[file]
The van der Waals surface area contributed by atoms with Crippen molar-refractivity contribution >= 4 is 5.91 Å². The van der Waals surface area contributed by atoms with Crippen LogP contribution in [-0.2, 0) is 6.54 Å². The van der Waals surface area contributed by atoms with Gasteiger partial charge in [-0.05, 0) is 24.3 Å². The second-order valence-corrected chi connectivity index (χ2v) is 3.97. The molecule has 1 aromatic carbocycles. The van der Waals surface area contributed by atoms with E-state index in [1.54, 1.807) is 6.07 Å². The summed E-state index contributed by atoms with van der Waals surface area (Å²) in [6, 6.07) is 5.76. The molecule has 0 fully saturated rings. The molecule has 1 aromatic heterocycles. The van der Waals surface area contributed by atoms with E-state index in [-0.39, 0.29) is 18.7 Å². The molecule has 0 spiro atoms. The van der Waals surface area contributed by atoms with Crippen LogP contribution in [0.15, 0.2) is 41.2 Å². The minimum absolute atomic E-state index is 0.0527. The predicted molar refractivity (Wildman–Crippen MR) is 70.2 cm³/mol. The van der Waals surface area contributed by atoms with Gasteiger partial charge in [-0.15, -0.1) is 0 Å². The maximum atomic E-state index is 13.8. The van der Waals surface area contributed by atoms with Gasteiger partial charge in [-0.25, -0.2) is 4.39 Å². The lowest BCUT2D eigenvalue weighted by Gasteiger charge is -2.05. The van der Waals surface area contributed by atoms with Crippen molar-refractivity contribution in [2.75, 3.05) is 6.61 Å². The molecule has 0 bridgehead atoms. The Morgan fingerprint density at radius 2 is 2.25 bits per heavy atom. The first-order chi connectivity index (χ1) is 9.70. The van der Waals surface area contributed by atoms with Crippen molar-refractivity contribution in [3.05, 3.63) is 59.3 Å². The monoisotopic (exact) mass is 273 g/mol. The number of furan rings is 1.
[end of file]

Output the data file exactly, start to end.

The van der Waals surface area contributed by atoms with Crippen molar-refractivity contribution >= 4 is 5.91 Å². The van der Waals surface area contributed by atoms with Crippen LogP contribution in [-0.2, 0) is 6.54 Å². The van der Waals surface area contributed by atoms with Gasteiger partial charge in [-0.05, 0) is 24.3 Å². The second-order valence-corrected chi connectivity index (χ2v) is 3.97. The molecule has 1 aromatic carbocycles. The van der Waals surface area contributed by atoms with E-state index in [1.54, 1.807) is 6.07 Å². The summed E-state index contributed by atoms with van der Waals surface area (Å²) in [6, 6.07) is 5.76. The molecule has 0 fully saturated rings. The molecule has 1 aromatic heterocycles. The van der Waals surface area contributed by atoms with E-state index in [-0.39, 0.29) is 18.7 Å². The molecule has 0 spiro atoms. The van der Waals surface area contributed by atoms with Crippen LogP contribution in [0.15, 0.2) is 41.2 Å². The minimum absolute atomic E-state index is 0.0527. The predicted molar refractivity (Wildman–Crippen MR) is 70.2 cm³/mol. The van der Waals surface area contributed by atoms with Gasteiger partial charge in [-0.15, -0.1) is 0 Å². The maximum atomic E-state index is 13.8. The van der Waals surface area contributed by atoms with Gasteiger partial charge in [-0.25, -0.2) is 4.39 Å². The lowest BCUT2D eigenvalue weighted by Gasteiger charge is -2.05. The van der Waals surface area contributed by atoms with Crippen molar-refractivity contribution in [2.75, 3.05) is 6.61 Å². The molecule has 0 bridgehead atoms. The Morgan fingerprint density at radius 2 is 2.25 bits per heavy atom. The first-order chi connectivity index (χ1) is 9.70. The van der Waals surface area contributed by atoms with Crippen molar-refractivity contribution in [3.05, 3.63) is 59.3 Å². The monoisotopic (exact) mass is 273 g/mol. The number of furan rings is 1.